Wednesday, February 17, 2021

Q&A with Christina McDonald


Christina McDonald is the author of the new novel Do No Harm. Her other books include Behind Every Lie. She lives in London.


Q: How did you come up with the idea for Do No Harm, and for your character Emma?


A: I’ve wanted to write a book that centers on the opioid epidemic for a number of years because my brother has struggled with addiction for most of my adult life. Watching someone you love go to war with themselves is a special kind of hell, and it has profoundly changed me and my view of addiction and opioids.


Then a few years back I read an article about a podiatrist who was the key figure behind a major oxycodone trafficking ring. Doctors have sometimes been implicated in cases involving illegal prescriptions, but they’re not usually the leaders of the drug-trafficking ring. I wondered what drove him to do that. Was it power? Money? Or something else, like love?


We’re all capable of going to extreme lengths for love. Would a mother start selling drugs in order to save her child’s life? Would a doctor? I needed a character who you’d never suspect of doing something like this. A mother. A police officer’s wife. And to be able to have close access to prescriptions, I knew she needed to work in the medical industry. And I realized she had to be a doctor.


As a doctor who’s taken a vow of “do no harm,” I wanted this choice for Emma to be something that she chose not for herself, but for someone she loves. To save their life. And as I started writing the story, Emma grew and became her own person with a backstory and quirks and dreams and motivations. She was magic to write.


Q: What do you think the book says about the opioid epidemic and its impact on families and society overall?


A: In writing this book, I really wanted to explore the many sides of the opioid epidemic, from the individual people who are addicted, to the people who inadvertently (or otherwise) get them addicted. I wanted to get people talking about the opioid epidemic, discussing the driving factors behind it.


There is such a stigma around addiction, whether that be to drugs, alcohol, gambling, etc., and I feel like if we talk about it more, if we stop treating addiction like a dirty little secret, then we can start focusing more on how to help. People aren’t just addicts. They are a human first, with reasons and motivations for how they’ve come to be addicted.


Even Emma, who is arguably addicted to saving Josh, has a reason for being addicted. I’m not saying she had other choices she could’ve made, just that no matter what the addiction, there’s a reason behind it.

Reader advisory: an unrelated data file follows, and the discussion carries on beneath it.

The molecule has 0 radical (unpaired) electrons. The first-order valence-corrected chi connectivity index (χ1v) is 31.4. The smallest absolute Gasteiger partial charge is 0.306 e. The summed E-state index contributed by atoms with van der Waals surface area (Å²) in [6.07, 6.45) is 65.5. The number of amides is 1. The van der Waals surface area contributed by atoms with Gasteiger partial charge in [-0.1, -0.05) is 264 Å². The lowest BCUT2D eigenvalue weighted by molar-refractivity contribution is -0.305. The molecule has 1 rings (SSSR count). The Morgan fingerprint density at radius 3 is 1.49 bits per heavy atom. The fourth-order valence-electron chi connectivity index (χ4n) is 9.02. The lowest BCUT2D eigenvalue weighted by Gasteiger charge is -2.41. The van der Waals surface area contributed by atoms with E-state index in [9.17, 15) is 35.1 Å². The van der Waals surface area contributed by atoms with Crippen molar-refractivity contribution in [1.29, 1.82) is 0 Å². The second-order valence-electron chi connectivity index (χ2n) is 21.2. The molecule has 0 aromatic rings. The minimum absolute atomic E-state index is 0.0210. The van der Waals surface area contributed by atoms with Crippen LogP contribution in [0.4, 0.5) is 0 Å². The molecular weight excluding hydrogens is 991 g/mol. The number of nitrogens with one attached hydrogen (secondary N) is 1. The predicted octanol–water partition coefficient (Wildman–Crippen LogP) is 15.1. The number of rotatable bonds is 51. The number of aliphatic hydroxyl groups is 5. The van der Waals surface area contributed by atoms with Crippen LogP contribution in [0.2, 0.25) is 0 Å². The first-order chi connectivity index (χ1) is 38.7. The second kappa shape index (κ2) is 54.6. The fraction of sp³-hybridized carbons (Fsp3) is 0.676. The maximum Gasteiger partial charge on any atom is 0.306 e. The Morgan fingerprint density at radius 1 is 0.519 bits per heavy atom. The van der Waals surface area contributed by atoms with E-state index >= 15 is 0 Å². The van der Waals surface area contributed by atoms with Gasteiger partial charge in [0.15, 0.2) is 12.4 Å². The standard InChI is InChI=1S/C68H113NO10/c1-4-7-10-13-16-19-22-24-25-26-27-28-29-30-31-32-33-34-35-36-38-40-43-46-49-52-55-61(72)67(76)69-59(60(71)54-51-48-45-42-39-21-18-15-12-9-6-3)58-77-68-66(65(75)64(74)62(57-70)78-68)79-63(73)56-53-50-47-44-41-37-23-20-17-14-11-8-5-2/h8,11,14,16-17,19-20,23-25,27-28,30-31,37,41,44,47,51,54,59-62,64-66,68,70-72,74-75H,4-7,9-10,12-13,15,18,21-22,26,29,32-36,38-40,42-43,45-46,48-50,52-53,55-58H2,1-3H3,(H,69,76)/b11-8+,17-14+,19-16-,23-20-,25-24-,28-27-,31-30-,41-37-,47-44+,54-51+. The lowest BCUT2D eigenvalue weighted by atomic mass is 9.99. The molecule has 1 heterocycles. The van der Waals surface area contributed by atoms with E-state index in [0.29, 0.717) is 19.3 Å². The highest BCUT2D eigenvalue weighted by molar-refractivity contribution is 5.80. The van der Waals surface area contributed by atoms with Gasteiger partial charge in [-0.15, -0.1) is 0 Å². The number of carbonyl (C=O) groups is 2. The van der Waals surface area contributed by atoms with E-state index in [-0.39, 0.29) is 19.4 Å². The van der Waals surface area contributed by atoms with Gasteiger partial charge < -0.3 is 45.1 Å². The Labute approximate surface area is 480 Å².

My worldview of the opioid epidemic is pretty negative. I don’t think enough has been done at any level to help addicts, their families, their children, from societal to medical to political. The pharmaceutical industry pushed this epidemic on our society out of greed, and yet haven’t been pushed to the extent I think they should be.


When I sat down to write this book, I wanted to show that people—and industries—still can and do take advantage of the system for their own personal gain. Their own individual addictions.


Q: How was the book's title chosen, and what does it signify for you?


A: Do No Harm is my first book where I’ve chosen the right title from the very beginning and it hasn’t been changed at any stage of the publication process, and I think the reason for that is it hits the theme, and the tension, of this book so hard. Doctors, mothers, fathers, we all want to do no harm, but then, what if we have to for those we love?


It also fits really well with the Hippocratic oath that doctors take, which is to first do no harm. And in order to save her son, Emma has to break that oath.


Q: What do you hope readers take away from the story?


A: First of all, I hope readers have fun with the plot and have a genuine emotional connection to my characters.


Second, I hope they recognize, like my characters do, that opioids can provide life-saving pain relief, but that they can also cause lifelong addiction that endangers people. Things are rarely all good or all bad, there are a lot of shades of gray in there. And I hope it makes them think differently about the opioid epidemic.


Q: What are you working on now?


A: I’m working on a new book, but as I’m in the very early stages, I can’t say much more than that, I’m afraid!


Q: Anything else we should know?


A: I have a bookclub I run on my author website if anybody would like to join me!

Or readers can find me on all the usual socials:

Instagram and Twitter: @christinamac79

Facebook: @christinamcdonaldauthor

BookBub: www.bookbub/authors/christina-mcdonald?follow=true


--Interview with Deborah Kalb. Here's a previous Q&A with Christina McDonald.

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